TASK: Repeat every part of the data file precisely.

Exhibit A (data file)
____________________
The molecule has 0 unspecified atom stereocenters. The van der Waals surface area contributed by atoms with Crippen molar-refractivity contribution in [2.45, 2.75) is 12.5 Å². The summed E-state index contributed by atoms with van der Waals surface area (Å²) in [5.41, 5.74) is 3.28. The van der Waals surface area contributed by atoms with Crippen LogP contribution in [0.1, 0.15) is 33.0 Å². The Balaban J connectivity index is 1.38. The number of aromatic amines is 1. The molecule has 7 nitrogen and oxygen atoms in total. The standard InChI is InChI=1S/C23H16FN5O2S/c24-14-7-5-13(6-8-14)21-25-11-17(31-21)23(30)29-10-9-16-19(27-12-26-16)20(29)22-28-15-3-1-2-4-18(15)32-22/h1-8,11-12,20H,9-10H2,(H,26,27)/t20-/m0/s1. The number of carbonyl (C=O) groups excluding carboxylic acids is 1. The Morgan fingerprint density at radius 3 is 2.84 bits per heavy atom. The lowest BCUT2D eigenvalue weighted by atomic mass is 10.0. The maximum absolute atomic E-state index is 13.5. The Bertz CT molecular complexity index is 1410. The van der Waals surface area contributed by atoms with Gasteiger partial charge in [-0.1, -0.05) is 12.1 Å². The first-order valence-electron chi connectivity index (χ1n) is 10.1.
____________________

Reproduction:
The molecule has 0 unspecified atom stereocenters. The van der Waals surface area contributed by atoms with Crippen molar-refractivity contribution in [2.45, 2.75) is 12.5 Å². The summed E-state index contributed by atoms with van der Waals surface area (Å²) in [5.41, 5.74) is 3.28. The van der Waals surface area contributed by atoms with Crippen LogP contribution in [0.1, 0.15) is 33.0 Å². The Balaban J connectivity index is 1.38. The number of aromatic amines is 1. The molecule has 7 nitrogen and oxygen atoms in total. The standard InChI is InChI=1S/C23H16FN5O2S/c24-14-7-5-13(6-8-14)21-25-11-17(31-21)23(30)29-10-9-16-19(27-12-26-16)20(29)22-28-15-3-1-2-4-18(15)32-22/h1-8,11-12,20H,9-10H2,(H,26,27)/t20-/m0/s1. The number of carbonyl (C=O) groups excluding carboxylic acids is 1. The Morgan fingerprint density at radius 3 is 2.84 bits per heavy atom. The lowest BCUT2D eigenvalue weighted by atomic mass is 10.0. The maximum absolute atomic E-state index is 13.5. The Bertz CT molecular complexity index is 1410. The van der Waals surface area contributed by atoms with Gasteiger partial charge in [-0.1, -0.05) is 12.1 Å². The first-order valence-electron chi connectivity index (χ1n) is 10.1.